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Otay Mesa stagnant in first quarter, slowly improving

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Industrial building sales on Otay Mesa were limited during the first quarter as vacancy remains a stubborn foe.

As noted in a Cassidy Turley report, building sale activity during the quarter was limited to a couple of transactions on Otay Mesa, including Airway Business Center totaling 120,136 square feet for about $9.12 million or $75.91 per square foot. The buyer was a unit of Chicago-based Heitman, LLC.

A 59,760-square-foot building at 8709 Kerns Street in Otay Mesa sold for about $4 million or $67 per square foot. Johnson Moving & Storage was the buyer.

Since the end of the quarter, Hamann Properties, which has bought, sold and developed millions of square feet of industrial space on the mesa over the years, paid $5.41 million for a 103,997-square-foot industrial building at 2350 Siempre Viva Court in Britannia Industrial Park. Cassidy Turley handled the sale.

Darren Mullins, a Cassidy Turley senior vice president, said the only major land transaction he could recall on Otay Mesa in all of last year was Hamann’s $5.06 million purchase of 16.6 acres along Otay Mesa Road. The price translates to about $7 per square foot — a fraction of the cost in Kearny Mesa or Miramar, for example.

Lease transactions were sparse this past quarter with four new transactions in Otay Mesa totaling 84,784 square feet. Of these, the largest was Virginia-based Owens and Minor leasing about 60,596 square feet at Ocean View Hills Corporate Center. Owens & Minor is a leading distributor of medical and surgical supplies.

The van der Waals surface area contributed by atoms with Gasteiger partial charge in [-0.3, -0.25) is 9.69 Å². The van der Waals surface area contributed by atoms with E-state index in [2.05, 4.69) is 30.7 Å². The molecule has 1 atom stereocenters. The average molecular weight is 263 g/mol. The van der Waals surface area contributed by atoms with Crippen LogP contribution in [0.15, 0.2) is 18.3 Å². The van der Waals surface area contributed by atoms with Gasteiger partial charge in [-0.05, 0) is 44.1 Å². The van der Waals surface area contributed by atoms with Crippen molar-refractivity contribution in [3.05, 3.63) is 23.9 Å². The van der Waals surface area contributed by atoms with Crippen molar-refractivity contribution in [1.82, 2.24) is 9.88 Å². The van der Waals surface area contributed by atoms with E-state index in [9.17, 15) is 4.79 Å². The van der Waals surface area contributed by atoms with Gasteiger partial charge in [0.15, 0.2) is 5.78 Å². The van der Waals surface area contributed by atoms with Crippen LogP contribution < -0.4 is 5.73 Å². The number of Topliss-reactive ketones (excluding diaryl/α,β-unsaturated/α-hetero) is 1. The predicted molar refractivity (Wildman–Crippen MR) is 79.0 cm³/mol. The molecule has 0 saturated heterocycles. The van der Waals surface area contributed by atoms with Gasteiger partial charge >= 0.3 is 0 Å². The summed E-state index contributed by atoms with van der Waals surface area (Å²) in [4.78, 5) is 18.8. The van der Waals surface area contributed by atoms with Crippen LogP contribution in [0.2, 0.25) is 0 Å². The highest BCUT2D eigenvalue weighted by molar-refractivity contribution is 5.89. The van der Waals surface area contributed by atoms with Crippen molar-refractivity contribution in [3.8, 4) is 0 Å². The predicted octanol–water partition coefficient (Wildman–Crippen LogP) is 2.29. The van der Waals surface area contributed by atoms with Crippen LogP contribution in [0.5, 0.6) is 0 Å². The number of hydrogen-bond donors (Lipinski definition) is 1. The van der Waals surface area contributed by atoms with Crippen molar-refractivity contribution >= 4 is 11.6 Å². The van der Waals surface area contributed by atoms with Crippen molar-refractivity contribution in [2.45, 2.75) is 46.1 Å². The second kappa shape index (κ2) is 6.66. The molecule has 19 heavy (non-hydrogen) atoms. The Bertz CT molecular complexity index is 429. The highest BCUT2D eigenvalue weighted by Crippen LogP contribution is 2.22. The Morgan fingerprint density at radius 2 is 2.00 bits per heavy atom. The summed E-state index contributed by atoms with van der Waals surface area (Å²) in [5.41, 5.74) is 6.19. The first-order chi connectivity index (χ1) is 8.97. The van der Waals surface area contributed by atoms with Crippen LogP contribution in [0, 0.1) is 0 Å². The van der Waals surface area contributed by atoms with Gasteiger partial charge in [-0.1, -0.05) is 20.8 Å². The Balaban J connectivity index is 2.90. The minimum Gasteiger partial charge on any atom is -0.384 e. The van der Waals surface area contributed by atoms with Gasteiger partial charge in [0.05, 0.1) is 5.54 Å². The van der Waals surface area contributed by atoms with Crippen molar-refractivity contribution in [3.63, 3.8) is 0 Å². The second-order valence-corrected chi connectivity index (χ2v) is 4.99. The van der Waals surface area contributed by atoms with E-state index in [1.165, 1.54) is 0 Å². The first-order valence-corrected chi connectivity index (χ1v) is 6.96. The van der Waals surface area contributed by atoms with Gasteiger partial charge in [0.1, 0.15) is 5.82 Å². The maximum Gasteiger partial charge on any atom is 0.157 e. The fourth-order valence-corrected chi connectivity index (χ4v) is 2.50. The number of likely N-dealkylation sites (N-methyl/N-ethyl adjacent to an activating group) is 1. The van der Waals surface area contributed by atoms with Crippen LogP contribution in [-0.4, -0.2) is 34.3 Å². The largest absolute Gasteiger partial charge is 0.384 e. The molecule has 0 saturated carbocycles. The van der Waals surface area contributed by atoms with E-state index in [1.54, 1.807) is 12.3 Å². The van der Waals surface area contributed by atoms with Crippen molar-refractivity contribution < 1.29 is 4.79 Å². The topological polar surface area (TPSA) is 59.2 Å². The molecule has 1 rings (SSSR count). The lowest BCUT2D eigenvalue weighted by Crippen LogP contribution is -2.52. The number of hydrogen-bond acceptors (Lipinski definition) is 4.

Limited leasing activity contributed to Otay Mesa posting just 12,422 square feet of net absorption in the first quarter and a vacancy rate of 15.6 percent including sublease space. This equates to a decrease of 5.7 percent from this time last year.

“We did see a slight decrease in activity during the first quarter, but it has gotten better since,” Mullins said.

“Despite the sputtering start, the South County submarkets are again experiencing signs of resurgence as we begin the second quarter of 2013,” Mullins wrote in his report, co-written with colleague Erik Parker.

“This is evident by three factors. First, the owner/user buyers and tenants are more active in their search for space. Second, as the flight to quality continues, the supply of high quality buildings both for lease and for sale continues to decline. And third, there is an increased confidence in economic recovery among the business community.”

CT wrote that asking prices for high-quality industrial buildings in Otay Mesa are creeping into the $85-per-square-foot range and owner/user buyers will continue to set their sights on these properties, while older buildings suffering from functional obsolescence or major repairs will struggle for attention.

Mullins said there are several buildings comprising much of the estimated 2 million square feet of vacancy that are functionally obsolete.

“Many of these buildings were constructed when the standard size of a shipping container was 40 feet,” Mullins said. “Today’s containers are 53 feet long and the older buildings might not have the clear height that is necessary to accommodate them.”

Having newer buildings capable of handling the larger containers is making a difference for those who are lucky to have them. Mullins said he knows of many buildings that have languished up to five years because they are considered dinosaurs by would-be tenants.

“And companies have shown that they will pay more to get what they need,” Mullins said.

Asking rental rates are expected to remain stagnant as landlords compete for quality tenants to fill longstanding vacancies.

The industrial vacancy on the mesa stood at about 14.1 percent at the end of the quarter. Mullins said that translates to the 2 million figure, the available space amounts to more than 3 million square feet, 2½ years ago, by most accounts.

The still-high vacancy hasn’t stopped Otay Mesa pioneer R. Michael Murphy from planning the projected 3-million-square-foot Brown Field Technology Park, adjacent to his Brown Field Industrial Park.

When asked if this is a good time to be planning such a venture when there is still 2 million square feet of vacant space, Mullins said Murphy should do fine as long as he starts with build-to-suits until the market improves.

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